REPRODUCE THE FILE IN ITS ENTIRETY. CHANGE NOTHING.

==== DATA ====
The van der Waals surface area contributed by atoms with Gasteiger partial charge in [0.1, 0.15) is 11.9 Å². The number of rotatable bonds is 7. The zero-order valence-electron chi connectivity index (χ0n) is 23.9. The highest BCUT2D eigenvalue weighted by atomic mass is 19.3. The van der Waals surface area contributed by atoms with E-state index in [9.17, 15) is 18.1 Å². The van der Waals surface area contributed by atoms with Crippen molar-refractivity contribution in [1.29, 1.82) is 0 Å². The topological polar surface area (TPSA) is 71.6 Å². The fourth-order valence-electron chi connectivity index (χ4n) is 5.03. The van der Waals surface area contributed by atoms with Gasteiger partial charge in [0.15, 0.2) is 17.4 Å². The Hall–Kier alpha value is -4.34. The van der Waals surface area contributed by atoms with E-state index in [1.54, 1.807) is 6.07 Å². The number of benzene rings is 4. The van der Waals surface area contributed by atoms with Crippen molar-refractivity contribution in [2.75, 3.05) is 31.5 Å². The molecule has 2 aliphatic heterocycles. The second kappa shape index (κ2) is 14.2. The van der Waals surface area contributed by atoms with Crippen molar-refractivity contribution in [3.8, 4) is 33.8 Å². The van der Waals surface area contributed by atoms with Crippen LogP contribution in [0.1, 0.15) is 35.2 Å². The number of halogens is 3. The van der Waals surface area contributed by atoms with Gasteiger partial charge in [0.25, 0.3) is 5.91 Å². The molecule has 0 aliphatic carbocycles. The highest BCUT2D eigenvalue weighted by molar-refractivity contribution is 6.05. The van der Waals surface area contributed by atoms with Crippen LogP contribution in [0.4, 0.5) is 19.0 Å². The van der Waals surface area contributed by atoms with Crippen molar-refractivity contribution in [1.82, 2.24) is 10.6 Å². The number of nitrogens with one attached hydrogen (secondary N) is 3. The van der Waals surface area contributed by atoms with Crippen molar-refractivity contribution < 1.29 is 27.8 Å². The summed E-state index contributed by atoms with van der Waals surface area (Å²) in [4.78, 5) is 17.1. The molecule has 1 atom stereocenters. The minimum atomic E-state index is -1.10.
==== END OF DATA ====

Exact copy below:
The van der Waals surface area contributed by atoms with Gasteiger partial charge in [0.1, 0.15) is 11.9 Å². The number of rotatable bonds is 7. The zero-order valence-electron chi connectivity index (χ0n) is 23.9. The highest BCUT2D eigenvalue weighted by atomic mass is 19.3. The van der Waals surface area contributed by atoms with E-state index in [9.17, 15) is 18.1 Å². The van der Waals surface area contributed by atoms with Crippen molar-refractivity contribution in [1.29, 1.82) is 0 Å². The topological polar surface area (TPSA) is 71.6 Å². The fourth-order valence-electron chi connectivity index (χ4n) is 5.03. The van der Waals surface area contributed by atoms with Gasteiger partial charge in [0.15, 0.2) is 17.4 Å². The Hall–Kier alpha value is -4.34. The van der Waals surface area contributed by atoms with E-state index in [1.54, 1.807) is 6.07 Å². The number of benzene rings is 4. The van der Waals surface area contributed by atoms with Crippen molar-refractivity contribution in [2.75, 3.05) is 31.5 Å². The molecule has 2 aliphatic heterocycles. The second kappa shape index (κ2) is 14.2. The van der Waals surface area contributed by atoms with Crippen molar-refractivity contribution in [3.8, 4) is 33.8 Å². The van der Waals surface area contributed by atoms with Crippen LogP contribution in [0.1, 0.15) is 35.2 Å². The number of halogens is 3. The van der Waals surface area contributed by atoms with Gasteiger partial charge in [0.25, 0.3) is 5.91 Å². The molecule has 0 aliphatic carbocycles. The highest BCUT2D eigenvalue weighted by molar-refractivity contribution is 6.05. The van der Waals surface area contributed by atoms with Crippen LogP contribution in [0.4, 0.5) is 19.0 Å². The van der Waals surface area contributed by atoms with Crippen molar-refractivity contribution in [1.82, 2.24) is 10.6 Å². The number of nitrogens with one attached hydrogen (secondary N) is 3. The van der Waals surface area contributed by atoms with Crippen molar-refractivity contribution < 1.29 is 27.8 Å². The summed E-state index contributed by atoms with van der Waals surface area (Å²) in [4.78, 5) is 17.1. The molecule has 1 atom stereocenters. The minimum atomic E-state index is -1.10.